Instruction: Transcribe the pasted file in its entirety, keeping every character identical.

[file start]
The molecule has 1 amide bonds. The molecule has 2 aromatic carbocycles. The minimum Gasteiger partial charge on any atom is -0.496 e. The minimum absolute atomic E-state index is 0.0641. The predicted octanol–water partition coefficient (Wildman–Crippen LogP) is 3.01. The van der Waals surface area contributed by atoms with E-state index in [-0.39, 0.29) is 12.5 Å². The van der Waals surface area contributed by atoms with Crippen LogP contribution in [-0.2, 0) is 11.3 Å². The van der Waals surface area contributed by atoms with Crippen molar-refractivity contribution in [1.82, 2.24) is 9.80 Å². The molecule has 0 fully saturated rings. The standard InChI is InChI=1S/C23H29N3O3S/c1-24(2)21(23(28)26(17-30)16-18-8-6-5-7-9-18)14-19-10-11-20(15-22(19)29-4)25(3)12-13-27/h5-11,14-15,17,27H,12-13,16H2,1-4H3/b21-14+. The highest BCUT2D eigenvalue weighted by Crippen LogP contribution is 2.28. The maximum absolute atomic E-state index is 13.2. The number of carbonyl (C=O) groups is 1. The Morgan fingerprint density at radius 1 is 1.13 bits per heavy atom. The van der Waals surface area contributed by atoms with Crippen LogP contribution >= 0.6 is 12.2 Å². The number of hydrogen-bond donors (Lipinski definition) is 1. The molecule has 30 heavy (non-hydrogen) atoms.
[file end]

The molecule has 1 amide bonds. The molecule has 2 aromatic carbocycles. The minimum Gasteiger partial charge on any atom is -0.496 e. The minimum absolute atomic E-state index is 0.0641. The predicted octanol–water partition coefficient (Wildman–Crippen LogP) is 3.01. The van der Waals surface area contributed by atoms with E-state index in [-0.39, 0.29) is 12.5 Å². The van der Waals surface area contributed by atoms with Crippen LogP contribution in [-0.2, 0) is 11.3 Å². The van der Waals surface area contributed by atoms with Crippen molar-refractivity contribution in [1.82, 2.24) is 9.80 Å². The molecule has 0 fully saturated rings. The standard InChI is InChI=1S/C23H29N3O3S/c1-24(2)21(23(28)26(17-30)16-18-8-6-5-7-9-18)14-19-10-11-20(15-22(19)29-4)25(3)12-13-27/h5-11,14-15,17,27H,12-13,16H2,1-4H3/b21-14+. The highest BCUT2D eigenvalue weighted by Crippen LogP contribution is 2.28. The maximum absolute atomic E-state index is 13.2. The number of carbonyl (C=O) groups is 1. The Morgan fingerprint density at radius 1 is 1.13 bits per heavy atom. The van der Waals surface area contributed by atoms with Crippen LogP contribution >= 0.6 is 12.2 Å². The number of hydrogen-bond donors (Lipinski definition) is 1. The molecule has 30 heavy (non-hydrogen) atoms.